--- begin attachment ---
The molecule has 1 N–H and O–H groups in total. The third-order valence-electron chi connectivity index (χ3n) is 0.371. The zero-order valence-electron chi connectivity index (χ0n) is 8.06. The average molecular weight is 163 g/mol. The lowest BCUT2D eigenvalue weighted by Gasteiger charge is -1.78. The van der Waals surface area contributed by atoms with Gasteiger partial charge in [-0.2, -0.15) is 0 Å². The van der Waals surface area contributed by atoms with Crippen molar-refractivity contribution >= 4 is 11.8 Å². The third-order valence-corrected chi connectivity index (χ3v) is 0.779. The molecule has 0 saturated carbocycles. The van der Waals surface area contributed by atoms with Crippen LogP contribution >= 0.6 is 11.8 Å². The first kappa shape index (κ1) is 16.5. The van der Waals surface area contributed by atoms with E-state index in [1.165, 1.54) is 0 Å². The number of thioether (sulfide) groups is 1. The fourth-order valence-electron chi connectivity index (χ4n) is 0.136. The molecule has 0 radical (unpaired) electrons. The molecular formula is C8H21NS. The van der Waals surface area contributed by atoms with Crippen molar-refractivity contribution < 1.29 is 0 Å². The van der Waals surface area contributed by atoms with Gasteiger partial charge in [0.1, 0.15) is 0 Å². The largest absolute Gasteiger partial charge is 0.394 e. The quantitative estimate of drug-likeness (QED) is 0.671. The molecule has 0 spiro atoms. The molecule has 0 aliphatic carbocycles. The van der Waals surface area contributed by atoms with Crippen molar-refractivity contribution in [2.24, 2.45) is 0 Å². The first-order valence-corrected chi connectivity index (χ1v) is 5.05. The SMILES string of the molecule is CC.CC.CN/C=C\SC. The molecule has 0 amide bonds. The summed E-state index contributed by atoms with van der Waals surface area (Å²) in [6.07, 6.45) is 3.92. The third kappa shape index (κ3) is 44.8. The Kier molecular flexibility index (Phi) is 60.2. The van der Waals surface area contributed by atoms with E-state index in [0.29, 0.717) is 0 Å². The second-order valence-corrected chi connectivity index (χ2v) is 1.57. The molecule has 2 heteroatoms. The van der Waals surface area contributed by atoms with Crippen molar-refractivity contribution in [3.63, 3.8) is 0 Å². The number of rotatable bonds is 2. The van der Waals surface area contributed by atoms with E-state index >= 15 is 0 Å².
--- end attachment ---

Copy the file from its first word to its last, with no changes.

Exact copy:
The molecule has 1 N–H and O–H groups in total. The third-order valence-electron chi connectivity index (χ3n) is 0.371. The zero-order valence-electron chi connectivity index (χ0n) is 8.06. The average molecular weight is 163 g/mol. The lowest BCUT2D eigenvalue weighted by Gasteiger charge is -1.78. The van der Waals surface area contributed by atoms with Gasteiger partial charge in [-0.2, -0.15) is 0 Å². The van der Waals surface area contributed by atoms with Crippen molar-refractivity contribution >= 4 is 11.8 Å². The third-order valence-corrected chi connectivity index (χ3v) is 0.779. The molecule has 0 saturated carbocycles. The van der Waals surface area contributed by atoms with Crippen LogP contribution >= 0.6 is 11.8 Å². The first kappa shape index (κ1) is 16.5. The van der Waals surface area contributed by atoms with E-state index in [1.165, 1.54) is 0 Å². The number of thioether (sulfide) groups is 1. The fourth-order valence-electron chi connectivity index (χ4n) is 0.136. The molecule has 0 radical (unpaired) electrons. The molecular formula is C8H21NS. The van der Waals surface area contributed by atoms with Crippen molar-refractivity contribution < 1.29 is 0 Å². The van der Waals surface area contributed by atoms with Gasteiger partial charge in [0.1, 0.15) is 0 Å². The largest absolute Gasteiger partial charge is 0.394 e. The quantitative estimate of drug-likeness (QED) is 0.671. The molecule has 0 spiro atoms. The molecule has 0 aliphatic carbocycles. The van der Waals surface area contributed by atoms with Crippen molar-refractivity contribution in [2.24, 2.45) is 0 Å². The first-order valence-corrected chi connectivity index (χ1v) is 5.05. The SMILES string of the molecule is CC.CC.CN/C=C\SC. The molecule has 0 amide bonds. The summed E-state index contributed by atoms with van der Waals surface area (Å²) in [6.07, 6.45) is 3.92. The third kappa shape index (κ3) is 44.8. The Kier molecular flexibility index (Phi) is 60.2. The van der Waals surface area contributed by atoms with E-state index in [0.29, 0.717) is 0 Å². The second-order valence-corrected chi connectivity index (χ2v) is 1.57. The molecule has 2 heteroatoms. The van der Waals surface area contributed by atoms with Crippen molar-refractivity contribution in [3.63, 3.8) is 0 Å². The number of rotatable bonds is 2. The van der Waals surface area contributed by atoms with E-state index >= 15 is 0 Å².